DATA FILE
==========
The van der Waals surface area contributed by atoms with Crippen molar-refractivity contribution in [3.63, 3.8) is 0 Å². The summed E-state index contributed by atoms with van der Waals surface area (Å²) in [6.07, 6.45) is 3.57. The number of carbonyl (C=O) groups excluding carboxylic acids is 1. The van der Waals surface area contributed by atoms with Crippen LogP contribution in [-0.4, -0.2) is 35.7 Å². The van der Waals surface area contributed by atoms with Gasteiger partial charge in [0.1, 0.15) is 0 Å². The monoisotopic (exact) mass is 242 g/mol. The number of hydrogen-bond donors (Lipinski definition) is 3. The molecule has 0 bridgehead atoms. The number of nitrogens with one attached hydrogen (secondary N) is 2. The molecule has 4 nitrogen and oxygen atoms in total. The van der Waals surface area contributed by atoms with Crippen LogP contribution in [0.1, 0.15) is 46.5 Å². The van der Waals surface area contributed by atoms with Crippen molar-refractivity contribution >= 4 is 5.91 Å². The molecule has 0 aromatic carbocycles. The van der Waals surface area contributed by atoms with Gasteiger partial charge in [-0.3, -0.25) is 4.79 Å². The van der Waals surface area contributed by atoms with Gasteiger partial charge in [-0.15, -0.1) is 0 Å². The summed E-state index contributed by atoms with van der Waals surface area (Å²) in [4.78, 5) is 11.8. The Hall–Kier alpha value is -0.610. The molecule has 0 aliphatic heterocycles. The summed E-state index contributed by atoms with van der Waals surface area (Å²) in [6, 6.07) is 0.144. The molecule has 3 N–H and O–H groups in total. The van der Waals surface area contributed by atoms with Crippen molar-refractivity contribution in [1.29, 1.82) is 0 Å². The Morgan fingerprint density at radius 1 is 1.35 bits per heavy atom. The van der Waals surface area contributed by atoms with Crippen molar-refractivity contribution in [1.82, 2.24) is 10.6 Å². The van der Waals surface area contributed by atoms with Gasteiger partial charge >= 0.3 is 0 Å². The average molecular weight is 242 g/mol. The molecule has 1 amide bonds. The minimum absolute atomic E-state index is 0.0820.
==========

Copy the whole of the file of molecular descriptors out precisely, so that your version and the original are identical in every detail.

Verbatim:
The van der Waals surface area contributed by atoms with Crippen molar-refractivity contribution in [3.63, 3.8) is 0 Å². The summed E-state index contributed by atoms with van der Waals surface area (Å²) in [6.07, 6.45) is 3.57. The number of carbonyl (C=O) groups excluding carboxylic acids is 1. The van der Waals surface area contributed by atoms with Crippen LogP contribution in [-0.4, -0.2) is 35.7 Å². The van der Waals surface area contributed by atoms with Gasteiger partial charge in [0.1, 0.15) is 0 Å². The monoisotopic (exact) mass is 242 g/mol. The number of hydrogen-bond donors (Lipinski definition) is 3. The molecule has 0 bridgehead atoms. The number of nitrogens with one attached hydrogen (secondary N) is 2. The molecule has 4 nitrogen and oxygen atoms in total. The van der Waals surface area contributed by atoms with Crippen LogP contribution in [0.1, 0.15) is 46.5 Å². The van der Waals surface area contributed by atoms with Crippen molar-refractivity contribution >= 4 is 5.91 Å². The molecule has 0 aromatic carbocycles. The van der Waals surface area contributed by atoms with Gasteiger partial charge in [-0.3, -0.25) is 4.79 Å². The van der Waals surface area contributed by atoms with Gasteiger partial charge in [-0.15, -0.1) is 0 Å². The summed E-state index contributed by atoms with van der Waals surface area (Å²) in [4.78, 5) is 11.8. The Hall–Kier alpha value is -0.610. The molecule has 0 aliphatic heterocycles. The summed E-state index contributed by atoms with van der Waals surface area (Å²) in [6, 6.07) is 0.144. The molecule has 3 N–H and O–H groups in total. The van der Waals surface area contributed by atoms with Crippen molar-refractivity contribution in [1.29, 1.82) is 0 Å². The Morgan fingerprint density at radius 1 is 1.35 bits per heavy atom. The van der Waals surface area contributed by atoms with Crippen molar-refractivity contribution in [1.82, 2.24) is 10.6 Å². The van der Waals surface area contributed by atoms with Gasteiger partial charge >= 0.3 is 0 Å². The average molecular weight is 242 g/mol. The molecule has 1 amide bonds. The minimum absolute atomic E-state index is 0.0820.